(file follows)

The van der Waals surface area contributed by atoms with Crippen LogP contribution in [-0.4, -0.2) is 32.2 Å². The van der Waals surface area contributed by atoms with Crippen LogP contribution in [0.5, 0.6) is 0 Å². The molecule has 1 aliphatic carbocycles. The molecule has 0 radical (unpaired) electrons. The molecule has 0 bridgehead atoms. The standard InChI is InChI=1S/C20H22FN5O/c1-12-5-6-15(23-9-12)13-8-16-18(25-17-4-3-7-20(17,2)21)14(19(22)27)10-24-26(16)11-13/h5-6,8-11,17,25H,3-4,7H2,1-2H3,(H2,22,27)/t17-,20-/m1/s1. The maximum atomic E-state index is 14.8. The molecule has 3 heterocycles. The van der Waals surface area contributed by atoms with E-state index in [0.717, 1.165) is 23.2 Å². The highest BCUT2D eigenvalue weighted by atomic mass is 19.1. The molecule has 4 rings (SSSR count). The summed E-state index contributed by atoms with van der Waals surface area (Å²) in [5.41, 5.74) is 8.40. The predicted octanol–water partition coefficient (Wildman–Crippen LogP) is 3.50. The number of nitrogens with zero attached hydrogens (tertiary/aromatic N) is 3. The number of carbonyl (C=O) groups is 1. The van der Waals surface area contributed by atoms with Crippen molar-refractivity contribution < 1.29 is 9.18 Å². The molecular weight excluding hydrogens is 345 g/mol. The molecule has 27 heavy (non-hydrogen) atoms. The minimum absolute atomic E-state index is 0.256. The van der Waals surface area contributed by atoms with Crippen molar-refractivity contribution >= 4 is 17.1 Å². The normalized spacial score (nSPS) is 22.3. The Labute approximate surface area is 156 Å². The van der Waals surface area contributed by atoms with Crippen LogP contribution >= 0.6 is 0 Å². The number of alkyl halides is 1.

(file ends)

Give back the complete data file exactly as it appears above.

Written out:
The van der Waals surface area contributed by atoms with Crippen LogP contribution in [-0.4, -0.2) is 32.2 Å². The van der Waals surface area contributed by atoms with Crippen LogP contribution in [0.5, 0.6) is 0 Å². The molecule has 1 aliphatic carbocycles. The molecule has 0 radical (unpaired) electrons. The molecule has 0 bridgehead atoms. The standard InChI is InChI=1S/C20H22FN5O/c1-12-5-6-15(23-9-12)13-8-16-18(25-17-4-3-7-20(17,2)21)14(19(22)27)10-24-26(16)11-13/h5-6,8-11,17,25H,3-4,7H2,1-2H3,(H2,22,27)/t17-,20-/m1/s1. The maximum atomic E-state index is 14.8. The molecule has 3 heterocycles. The van der Waals surface area contributed by atoms with E-state index in [0.717, 1.165) is 23.2 Å². The highest BCUT2D eigenvalue weighted by atomic mass is 19.1. The molecule has 4 rings (SSSR count). The summed E-state index contributed by atoms with van der Waals surface area (Å²) in [5.41, 5.74) is 8.40. The predicted octanol–water partition coefficient (Wildman–Crippen LogP) is 3.50. The number of nitrogens with zero attached hydrogens (tertiary/aromatic N) is 3. The number of carbonyl (C=O) groups is 1. The van der Waals surface area contributed by atoms with Crippen molar-refractivity contribution < 1.29 is 9.18 Å². The molecular weight excluding hydrogens is 345 g/mol. The molecule has 27 heavy (non-hydrogen) atoms. The minimum absolute atomic E-state index is 0.256. The van der Waals surface area contributed by atoms with Crippen molar-refractivity contribution >= 4 is 17.1 Å². The normalized spacial score (nSPS) is 22.3. The Labute approximate surface area is 156 Å². The van der Waals surface area contributed by atoms with Crippen LogP contribution >= 0.6 is 0 Å². The number of alkyl halides is 1.